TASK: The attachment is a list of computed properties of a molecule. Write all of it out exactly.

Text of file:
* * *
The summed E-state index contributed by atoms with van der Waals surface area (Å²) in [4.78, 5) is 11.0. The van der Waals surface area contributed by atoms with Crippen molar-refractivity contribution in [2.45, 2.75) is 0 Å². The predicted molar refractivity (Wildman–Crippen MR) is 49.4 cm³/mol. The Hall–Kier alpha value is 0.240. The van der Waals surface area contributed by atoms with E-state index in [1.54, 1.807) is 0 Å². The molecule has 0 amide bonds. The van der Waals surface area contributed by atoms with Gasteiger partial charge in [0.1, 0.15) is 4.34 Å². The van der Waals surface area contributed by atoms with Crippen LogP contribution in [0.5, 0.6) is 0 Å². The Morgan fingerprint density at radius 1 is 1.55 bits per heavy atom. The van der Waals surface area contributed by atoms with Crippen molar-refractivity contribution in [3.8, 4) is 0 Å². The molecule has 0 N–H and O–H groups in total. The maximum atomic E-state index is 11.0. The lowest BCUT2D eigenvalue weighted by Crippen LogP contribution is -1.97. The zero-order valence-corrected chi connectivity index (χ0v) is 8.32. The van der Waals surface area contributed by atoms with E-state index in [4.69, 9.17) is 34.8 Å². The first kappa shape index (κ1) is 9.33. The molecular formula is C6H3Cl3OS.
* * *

The summed E-state index contributed by atoms with van der Waals surface area (Å²) in [4.78, 5) is 11.0. The van der Waals surface area contributed by atoms with Crippen molar-refractivity contribution in [2.45, 2.75) is 0 Å². The predicted molar refractivity (Wildman–Crippen MR) is 49.4 cm³/mol. The Hall–Kier alpha value is 0.240. The van der Waals surface area contributed by atoms with E-state index in [1.54, 1.807) is 0 Å². The molecule has 0 amide bonds. The van der Waals surface area contributed by atoms with Gasteiger partial charge in [0.1, 0.15) is 4.34 Å². The van der Waals surface area contributed by atoms with Crippen LogP contribution in [0.5, 0.6) is 0 Å². The Morgan fingerprint density at radius 1 is 1.55 bits per heavy atom. The van der Waals surface area contributed by atoms with Crippen molar-refractivity contribution in [3.8, 4) is 0 Å². The molecule has 0 N–H and O–H groups in total. The maximum atomic E-state index is 11.0. The lowest BCUT2D eigenvalue weighted by Crippen LogP contribution is -1.97. The zero-order valence-corrected chi connectivity index (χ0v) is 8.32. The van der Waals surface area contributed by atoms with E-state index in [4.69, 9.17) is 34.8 Å². The first kappa shape index (κ1) is 9.33. The molecular formula is C6H3Cl3OS.